I was asked my thoughts/experience on making your own gourd rattle.
The best practice is to grow your own gourd which is, by the way, one of the easiest of all plants to grow. Absolutely nothing needs to be done with the vine in the ground after they are planted. Just leave them alone and water if it gets to be too dry of a summer (down here in Florida I had to water mine frequently). I actually grew them last year in a sunken hot tub shell to assist with the no weeding option.
If you are growing your own, leave the gourds on the vine until they dry themselves. No need to interfere with what nature has been doing all by itself for centuries. With the assumption that you are not growing your own, try to purchase your gourds from a local organic farmer. You want a gourd that has a stem that is perhaps 3-4 inches long if possible.
The best results I have found is to wash the gourd in a solution of bleach water (1 part bleach to 5 parts water) which sterilizes the gourd and removes anything on the surface. It seems to help with preventing rotting. The next step is drying the gourds. The best idea is to have a location outside with plenty of air flow. The most vital aspect of drying is air flow.
The drying or curing process can create an offensive odor as times goes, so you really do want to keep them outside for this process. Don't worry if the gourds develop a mold on the outside. This is not indicative of rot. The mold actually can create some of the most artistic patterns on the gourd itself and can be easily wiped away once it is completely cured.
When you are using a natural process to dry you will invariably have some that will rot. It just is part of nature. Be sure that as you lay the gourds out that none of them touch one another as this will only encourage decay. If you find some that have that soft indentation forming, throw them out. They will not harden up.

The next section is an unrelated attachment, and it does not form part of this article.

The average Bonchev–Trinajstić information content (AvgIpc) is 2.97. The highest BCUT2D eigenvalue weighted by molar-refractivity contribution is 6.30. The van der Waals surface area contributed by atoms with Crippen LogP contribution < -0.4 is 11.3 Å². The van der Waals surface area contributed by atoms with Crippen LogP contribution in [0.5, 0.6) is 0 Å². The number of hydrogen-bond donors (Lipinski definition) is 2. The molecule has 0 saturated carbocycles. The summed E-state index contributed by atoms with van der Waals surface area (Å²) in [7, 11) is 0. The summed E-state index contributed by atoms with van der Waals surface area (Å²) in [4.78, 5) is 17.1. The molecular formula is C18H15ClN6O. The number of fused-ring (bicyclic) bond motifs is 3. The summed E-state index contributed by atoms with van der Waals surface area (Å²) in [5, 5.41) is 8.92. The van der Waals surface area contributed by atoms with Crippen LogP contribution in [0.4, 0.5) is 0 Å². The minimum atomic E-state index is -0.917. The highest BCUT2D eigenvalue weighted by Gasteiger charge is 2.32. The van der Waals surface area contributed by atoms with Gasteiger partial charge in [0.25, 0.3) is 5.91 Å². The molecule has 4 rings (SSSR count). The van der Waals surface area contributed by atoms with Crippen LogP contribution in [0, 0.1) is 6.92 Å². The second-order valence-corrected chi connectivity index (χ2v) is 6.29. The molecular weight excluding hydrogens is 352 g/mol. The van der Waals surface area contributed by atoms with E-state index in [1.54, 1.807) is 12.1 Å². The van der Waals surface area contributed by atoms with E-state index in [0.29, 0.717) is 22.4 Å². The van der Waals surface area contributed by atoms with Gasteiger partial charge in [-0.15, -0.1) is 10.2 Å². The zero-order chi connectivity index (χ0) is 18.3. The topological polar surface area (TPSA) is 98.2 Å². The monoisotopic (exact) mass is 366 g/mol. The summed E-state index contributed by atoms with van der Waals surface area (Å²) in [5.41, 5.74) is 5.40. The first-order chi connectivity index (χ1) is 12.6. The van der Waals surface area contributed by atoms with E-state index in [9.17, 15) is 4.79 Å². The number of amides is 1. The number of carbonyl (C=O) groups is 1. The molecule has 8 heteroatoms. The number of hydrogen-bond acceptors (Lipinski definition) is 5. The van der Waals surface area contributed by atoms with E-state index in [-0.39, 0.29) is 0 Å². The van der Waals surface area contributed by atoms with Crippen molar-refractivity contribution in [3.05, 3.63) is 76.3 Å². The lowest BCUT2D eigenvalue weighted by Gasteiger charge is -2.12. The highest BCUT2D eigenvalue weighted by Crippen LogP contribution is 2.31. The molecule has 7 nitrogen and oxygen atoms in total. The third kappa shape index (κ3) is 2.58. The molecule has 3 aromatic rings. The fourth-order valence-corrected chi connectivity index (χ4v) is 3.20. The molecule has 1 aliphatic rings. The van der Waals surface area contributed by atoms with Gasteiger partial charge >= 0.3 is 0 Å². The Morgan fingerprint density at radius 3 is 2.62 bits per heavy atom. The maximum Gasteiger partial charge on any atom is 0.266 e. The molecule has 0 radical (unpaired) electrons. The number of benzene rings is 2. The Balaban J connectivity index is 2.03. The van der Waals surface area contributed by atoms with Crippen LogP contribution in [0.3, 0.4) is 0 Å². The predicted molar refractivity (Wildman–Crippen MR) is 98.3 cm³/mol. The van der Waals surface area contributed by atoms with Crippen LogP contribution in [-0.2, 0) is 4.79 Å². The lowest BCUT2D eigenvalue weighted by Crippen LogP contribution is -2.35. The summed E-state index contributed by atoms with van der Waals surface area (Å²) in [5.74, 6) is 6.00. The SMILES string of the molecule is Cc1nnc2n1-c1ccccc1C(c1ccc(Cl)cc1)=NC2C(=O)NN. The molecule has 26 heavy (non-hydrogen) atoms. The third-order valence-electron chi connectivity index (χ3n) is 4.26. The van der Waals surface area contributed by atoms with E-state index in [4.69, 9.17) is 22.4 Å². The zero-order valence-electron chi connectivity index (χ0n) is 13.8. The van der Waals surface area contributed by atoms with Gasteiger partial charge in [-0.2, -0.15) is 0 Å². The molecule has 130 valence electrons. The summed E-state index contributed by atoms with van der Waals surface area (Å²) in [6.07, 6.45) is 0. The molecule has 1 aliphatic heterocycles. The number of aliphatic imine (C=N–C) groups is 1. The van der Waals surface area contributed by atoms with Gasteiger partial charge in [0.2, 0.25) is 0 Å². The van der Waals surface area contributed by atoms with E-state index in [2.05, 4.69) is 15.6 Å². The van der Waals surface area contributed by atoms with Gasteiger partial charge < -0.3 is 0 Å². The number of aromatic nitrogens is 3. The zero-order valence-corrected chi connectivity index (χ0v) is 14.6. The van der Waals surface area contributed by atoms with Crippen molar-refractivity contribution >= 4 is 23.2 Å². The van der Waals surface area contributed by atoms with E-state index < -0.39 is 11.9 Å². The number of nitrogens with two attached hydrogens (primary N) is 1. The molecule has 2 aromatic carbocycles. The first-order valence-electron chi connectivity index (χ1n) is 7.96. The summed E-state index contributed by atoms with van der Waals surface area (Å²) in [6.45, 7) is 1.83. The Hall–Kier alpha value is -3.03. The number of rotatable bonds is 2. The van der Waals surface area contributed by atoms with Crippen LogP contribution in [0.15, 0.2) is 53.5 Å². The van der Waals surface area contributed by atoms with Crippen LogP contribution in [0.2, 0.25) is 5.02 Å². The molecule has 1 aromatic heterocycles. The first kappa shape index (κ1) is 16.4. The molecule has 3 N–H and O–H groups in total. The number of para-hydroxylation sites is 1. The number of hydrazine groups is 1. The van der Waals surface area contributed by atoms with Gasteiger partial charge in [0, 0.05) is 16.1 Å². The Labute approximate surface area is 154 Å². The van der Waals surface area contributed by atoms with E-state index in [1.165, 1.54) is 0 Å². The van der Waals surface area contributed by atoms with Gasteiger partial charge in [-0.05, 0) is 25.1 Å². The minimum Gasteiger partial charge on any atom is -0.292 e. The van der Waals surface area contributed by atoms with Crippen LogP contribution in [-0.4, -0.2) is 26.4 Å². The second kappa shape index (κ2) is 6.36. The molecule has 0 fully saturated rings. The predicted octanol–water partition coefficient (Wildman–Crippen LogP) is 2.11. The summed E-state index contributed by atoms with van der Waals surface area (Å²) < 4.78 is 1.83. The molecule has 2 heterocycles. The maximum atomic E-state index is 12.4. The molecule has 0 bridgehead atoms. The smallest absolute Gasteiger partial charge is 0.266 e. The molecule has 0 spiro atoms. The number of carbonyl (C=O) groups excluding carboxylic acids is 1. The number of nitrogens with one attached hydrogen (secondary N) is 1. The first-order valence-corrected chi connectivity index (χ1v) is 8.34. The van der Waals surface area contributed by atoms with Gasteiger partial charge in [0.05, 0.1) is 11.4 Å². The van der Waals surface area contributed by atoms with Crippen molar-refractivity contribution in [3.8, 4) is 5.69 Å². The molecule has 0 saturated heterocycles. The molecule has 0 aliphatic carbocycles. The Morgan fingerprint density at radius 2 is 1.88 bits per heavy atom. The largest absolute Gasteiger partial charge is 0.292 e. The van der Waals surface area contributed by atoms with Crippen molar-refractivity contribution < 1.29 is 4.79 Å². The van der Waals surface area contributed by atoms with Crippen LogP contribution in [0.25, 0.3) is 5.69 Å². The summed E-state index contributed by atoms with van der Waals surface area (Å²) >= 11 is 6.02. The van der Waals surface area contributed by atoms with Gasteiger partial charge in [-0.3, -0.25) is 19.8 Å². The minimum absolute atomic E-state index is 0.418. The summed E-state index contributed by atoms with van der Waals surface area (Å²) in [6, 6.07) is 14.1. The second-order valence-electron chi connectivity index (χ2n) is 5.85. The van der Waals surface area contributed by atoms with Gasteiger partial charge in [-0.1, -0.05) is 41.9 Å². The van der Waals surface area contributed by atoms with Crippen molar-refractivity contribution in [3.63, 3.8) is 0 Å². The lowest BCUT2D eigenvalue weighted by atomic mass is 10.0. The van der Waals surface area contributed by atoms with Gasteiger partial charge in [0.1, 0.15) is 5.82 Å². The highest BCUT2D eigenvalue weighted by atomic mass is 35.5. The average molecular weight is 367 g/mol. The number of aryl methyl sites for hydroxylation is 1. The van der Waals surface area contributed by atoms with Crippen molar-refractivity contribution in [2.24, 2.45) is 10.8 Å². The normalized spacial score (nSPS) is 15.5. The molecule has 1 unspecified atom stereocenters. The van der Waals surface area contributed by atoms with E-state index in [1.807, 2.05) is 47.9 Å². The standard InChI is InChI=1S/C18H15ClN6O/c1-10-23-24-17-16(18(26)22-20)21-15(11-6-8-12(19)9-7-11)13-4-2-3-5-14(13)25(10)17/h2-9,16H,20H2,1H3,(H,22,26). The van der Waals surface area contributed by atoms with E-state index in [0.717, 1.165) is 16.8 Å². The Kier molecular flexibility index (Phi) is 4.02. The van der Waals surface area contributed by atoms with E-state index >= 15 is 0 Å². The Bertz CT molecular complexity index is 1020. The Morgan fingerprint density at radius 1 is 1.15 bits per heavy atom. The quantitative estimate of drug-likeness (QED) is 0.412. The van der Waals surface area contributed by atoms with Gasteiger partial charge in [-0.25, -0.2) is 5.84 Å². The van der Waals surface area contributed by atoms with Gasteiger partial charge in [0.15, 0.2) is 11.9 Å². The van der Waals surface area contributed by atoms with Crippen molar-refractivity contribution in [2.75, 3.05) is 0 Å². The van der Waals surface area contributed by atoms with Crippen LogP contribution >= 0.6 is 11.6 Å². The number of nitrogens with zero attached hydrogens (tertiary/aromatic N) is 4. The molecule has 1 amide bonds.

Realize that most gourds are primarily water; thus patience is a must. It can take up to six months to naturally dry themselves out. When they are completely dry they will have lost up to 70% of their weight and will have the natural rattle from the seeds inside of them.
If you want to dry them naturally and are in a bit more of a rush, you can poke holes in the gourd (the large round side) and hang them upside down (holes facing down) to dry. Remember that they are primarily water based. It will make a mess as the initial water drips out.
Is there a faster way? I have been asked this many times. Yes but can not always guarantee results. You can purchase a gourd at a farmers market or organic farm. Cut off the small end of the gourd and scrape out the insides with a spoon, keeping the seeds to go inside the rattle. This rapidly will speed up the drying process. You still need to set the gourd out for drying but the time can be weeks rather than months (9-12 weeks). If it is a small enough guard you can also dry the gourd in a convection oven on low. The temperature has to remain constant. another method is to bring water to a boil and simmer the gourd for about 30 minutes before carefully placing it in a well ventilated area that gets sun to dry. This is the method I have used if making a bowl from the gourd especially.
I prefer the old fashioned method of letting them dry themselves. If you used the natural method, simply decorate and shellac to preserve the finish.
If you cut the stem off, you will need to make a handle. Find a piece of willow branch or cotton wood (dowel if neither is available) and glue it securely with either white glue or a hot glue gun. Mix white glue and sawdust together into a paste and apply it to where the handle and gourd come together. Allow this to dry completely and then you can sand the joint so that it is smooth to touch.
The interesting part of using this method is to experiment with different seeds, beans, or small pebbles for different sounds to the rattle. Decorate and shellac to preserve.
Hope this gives you some ideas in making your own gourd rattles. Happy shakin!